ERIC Number: ED085410
Record Type: RIE
Publication Date: 1973-Sep
Reference Count: 0
The Contribution of School and Non-School Inputs to Student Achievement. Final Report.
Hushak, Leroy J.
The objective of this study is to estimate and analyze the relationship between learning inputs and student achievement. Emphasis is given to separating the impacts of school and non-school learning inputs. Student study time has a positive impact and time watching television a negative impact on learning practical skills such as arithmetic computations and spelling. The impact on more conceptual language and arithmetic skills is smaller and sometimes reversed. The qualitative aspects of teacher and parent teaching inputs are highly substitutable. Lower achieving students are more dependent on teachers than higher achieving students because they have less educated parents and access to fewer other non-school learning inputs. They attempt to compensate by studying more and obtaining more help from their less educated parents, but the teacher is their primary skilled teaching input. Consequently, schools have a greater marginal impact on lower achieving students. They tend to equalize achievement among all students even when poorer quality resources, in particular teachers, are allocated to lower achieving students. Greater equalization could be obtained by allocating the higher quality school resources to lower achieving students. Parent, student, school and teacher questionnaires appear in the appendix as well as several zero order correlation matrices. (Author)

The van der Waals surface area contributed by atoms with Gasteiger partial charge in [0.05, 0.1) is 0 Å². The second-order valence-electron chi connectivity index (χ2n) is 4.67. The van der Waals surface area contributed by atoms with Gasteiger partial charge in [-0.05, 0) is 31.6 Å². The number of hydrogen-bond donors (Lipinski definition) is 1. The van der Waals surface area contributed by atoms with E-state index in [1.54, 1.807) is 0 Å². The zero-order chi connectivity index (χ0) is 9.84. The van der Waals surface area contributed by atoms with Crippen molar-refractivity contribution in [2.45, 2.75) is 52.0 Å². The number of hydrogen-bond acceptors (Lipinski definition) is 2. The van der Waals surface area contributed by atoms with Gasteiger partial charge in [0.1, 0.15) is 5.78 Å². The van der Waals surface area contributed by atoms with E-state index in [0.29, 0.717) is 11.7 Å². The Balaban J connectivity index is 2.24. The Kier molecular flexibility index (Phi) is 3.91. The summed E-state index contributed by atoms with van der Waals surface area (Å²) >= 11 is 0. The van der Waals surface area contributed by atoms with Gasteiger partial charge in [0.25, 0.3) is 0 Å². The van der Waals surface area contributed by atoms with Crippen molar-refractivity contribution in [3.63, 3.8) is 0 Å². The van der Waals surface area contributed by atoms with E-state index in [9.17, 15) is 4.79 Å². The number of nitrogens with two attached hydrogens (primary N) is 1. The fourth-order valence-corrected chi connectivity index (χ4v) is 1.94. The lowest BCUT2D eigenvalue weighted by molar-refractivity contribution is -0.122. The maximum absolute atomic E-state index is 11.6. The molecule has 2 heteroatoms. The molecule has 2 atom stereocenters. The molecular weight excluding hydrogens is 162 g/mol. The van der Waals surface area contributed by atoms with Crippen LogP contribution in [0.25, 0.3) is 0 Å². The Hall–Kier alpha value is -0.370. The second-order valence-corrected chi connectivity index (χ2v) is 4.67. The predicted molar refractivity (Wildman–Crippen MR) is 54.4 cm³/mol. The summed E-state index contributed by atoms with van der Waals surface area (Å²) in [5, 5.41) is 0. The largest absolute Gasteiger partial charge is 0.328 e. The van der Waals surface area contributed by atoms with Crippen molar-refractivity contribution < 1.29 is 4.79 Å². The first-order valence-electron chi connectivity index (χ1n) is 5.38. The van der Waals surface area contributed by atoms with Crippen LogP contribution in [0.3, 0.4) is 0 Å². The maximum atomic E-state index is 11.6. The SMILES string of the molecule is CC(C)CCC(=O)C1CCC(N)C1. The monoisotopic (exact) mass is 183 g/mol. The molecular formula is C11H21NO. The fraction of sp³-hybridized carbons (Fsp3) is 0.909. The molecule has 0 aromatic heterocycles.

Publication Type: N/A
Education Level: N/A
Sponsor: National Inst. of Education (DHEW), Washington, DC. Office of Research Grants.
Authoring Institution: Ohio State Univ., Columbus. Research Foundation.